Take a Toronto harbour cruise to see the city waterfront, the Toronto islands, and the harbour.
And a Toronto harbour boat cruise is a great way to escape the heat on a hot summer's day.
The best reason for taking a harbour cruise is to see Toronto's skyline and waterfront from the water.
Even allowing for my suspicion of modern architecture, I feel Toronto has become a truly attractive city to live in and visit and the CN Tower is the best example of that.
The photo shows the venerable CN Tower still dwarfing all the new bank buildings and the sports arena, now called the Rogers Centre.
It used to be called the Skydome because its roof retracts for open-air play on good days and closes for those not-so-good days.
This is Hanlan Island, once the home of the Hanlan family of Ontario pioneers, one of whom, Ned Hanlan was a champion rower. It's said he got to be so good because he rowed over to Toronto and back each day to go to school.
Today, Hanlan Island is more famous for the Toronto Island airport and the 'clothing-optional' beach (in Canada we don't like to be too explicit about some things:) but in days gone by, before Hurricane Hazel flattened everything in 1954, this was a party island with sports arenas, dance halls, and taverns. Americans flocked here during the Prohibition-era to drink the demon alcohol, which they couldn't get at home.
As well as a sailing school (more below), Centre Island (the one on the right in the photo) also has beaches, boardwalks, cycle and walking trails, and a carnival park -- Centreville -- for smaller kids. Actually, I also prefer their rides to those of the big theme parks, such as Canada's Wonderland.
Many of the Toronto Harbour boat cruises drop off passengers at Centre Island and the passengers catch a later boat to complete the cruise. If you haven't another day to come back to the islands, this is a great stopover to make.
One of the neatest things about being on a Toronto harbour cruise is that the planes going in to the island airport skim right overhead, like this one. It makes you want to take off your hat, just in case the pilot misjudged his approach for landing.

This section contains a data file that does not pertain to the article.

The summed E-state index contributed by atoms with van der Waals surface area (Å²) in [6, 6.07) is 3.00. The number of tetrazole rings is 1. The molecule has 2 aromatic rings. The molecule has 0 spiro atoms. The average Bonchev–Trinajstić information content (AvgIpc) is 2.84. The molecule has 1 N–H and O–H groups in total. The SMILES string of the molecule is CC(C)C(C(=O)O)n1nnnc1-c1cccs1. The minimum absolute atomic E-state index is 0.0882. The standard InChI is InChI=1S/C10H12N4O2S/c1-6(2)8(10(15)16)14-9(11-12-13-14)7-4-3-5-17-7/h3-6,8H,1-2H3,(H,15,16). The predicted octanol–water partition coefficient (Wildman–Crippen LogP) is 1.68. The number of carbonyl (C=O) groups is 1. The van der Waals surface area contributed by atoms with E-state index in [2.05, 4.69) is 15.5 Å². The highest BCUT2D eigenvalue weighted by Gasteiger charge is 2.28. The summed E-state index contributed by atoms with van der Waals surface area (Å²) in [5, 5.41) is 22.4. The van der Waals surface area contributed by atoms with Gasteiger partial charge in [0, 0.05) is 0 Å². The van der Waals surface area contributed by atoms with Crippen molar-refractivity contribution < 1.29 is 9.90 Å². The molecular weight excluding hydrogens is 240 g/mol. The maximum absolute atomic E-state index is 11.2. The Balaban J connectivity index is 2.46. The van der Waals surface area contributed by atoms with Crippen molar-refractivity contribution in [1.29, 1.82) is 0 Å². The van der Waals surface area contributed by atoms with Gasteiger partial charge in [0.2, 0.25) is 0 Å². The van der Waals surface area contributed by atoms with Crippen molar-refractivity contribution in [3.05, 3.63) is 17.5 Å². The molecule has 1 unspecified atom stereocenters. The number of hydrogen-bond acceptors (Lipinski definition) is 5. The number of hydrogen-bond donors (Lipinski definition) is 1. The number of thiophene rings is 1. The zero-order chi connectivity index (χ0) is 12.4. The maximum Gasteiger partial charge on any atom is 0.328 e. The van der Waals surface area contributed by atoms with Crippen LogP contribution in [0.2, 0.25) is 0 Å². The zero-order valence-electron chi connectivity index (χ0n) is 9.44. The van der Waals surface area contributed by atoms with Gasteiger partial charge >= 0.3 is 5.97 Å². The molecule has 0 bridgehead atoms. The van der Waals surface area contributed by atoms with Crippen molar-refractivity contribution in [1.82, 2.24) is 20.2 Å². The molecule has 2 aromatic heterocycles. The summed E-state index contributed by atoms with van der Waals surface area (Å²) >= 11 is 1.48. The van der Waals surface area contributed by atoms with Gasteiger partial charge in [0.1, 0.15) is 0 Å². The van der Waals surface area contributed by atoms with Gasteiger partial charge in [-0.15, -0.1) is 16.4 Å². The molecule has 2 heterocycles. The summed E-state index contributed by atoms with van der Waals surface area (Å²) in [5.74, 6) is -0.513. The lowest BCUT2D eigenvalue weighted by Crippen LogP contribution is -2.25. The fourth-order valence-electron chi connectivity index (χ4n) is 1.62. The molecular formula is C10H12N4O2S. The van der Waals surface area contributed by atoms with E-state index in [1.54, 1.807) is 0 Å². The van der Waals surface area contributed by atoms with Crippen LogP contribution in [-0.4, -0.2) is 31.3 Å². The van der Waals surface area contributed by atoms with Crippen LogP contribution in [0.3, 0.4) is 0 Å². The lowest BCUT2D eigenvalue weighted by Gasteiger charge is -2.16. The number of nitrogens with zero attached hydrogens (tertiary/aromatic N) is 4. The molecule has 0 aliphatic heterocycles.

The Toronto Islands are also home to a number of sailing schools.
There are a number of yacht clubs on the islands, some very exclusive and a marina for more regular boat owners. The yacht clubs have their own sailing schools but you have to be a member to sign up, which can be an expensive way to learn. However, there's a public sailing school on Centre Island where you can learn to sail without having to mortgage your house or your first-born.
If you have another day, take a ferry from the waterfront out to the islands and spend the day. The photo shows one of Toronto's vintage ferries, the Trillium (Ontario's Provincial flower), which is one of the earliest ferries and the last working steam-powered ferry in the fleet.
The Trillium is over 100 years old, having entered service in 1910.
You'll find the Toronto harbour cruise ticket offices down at the foot of Yonge Street and York Street, Pier 6 as shown in this photo. Cruises vary in price, schedule and itinerary so shop around. Here are links to some of the companies who run them, Harbour Cruises, Mariposa Cruises, and Boat Cruises.
Most start around C$25 for the shorter cruises and go up from there depending on the time and features, such as dinner cruises etc.
And for a hotel in Ontario or anywhere else:
Tours To Explore
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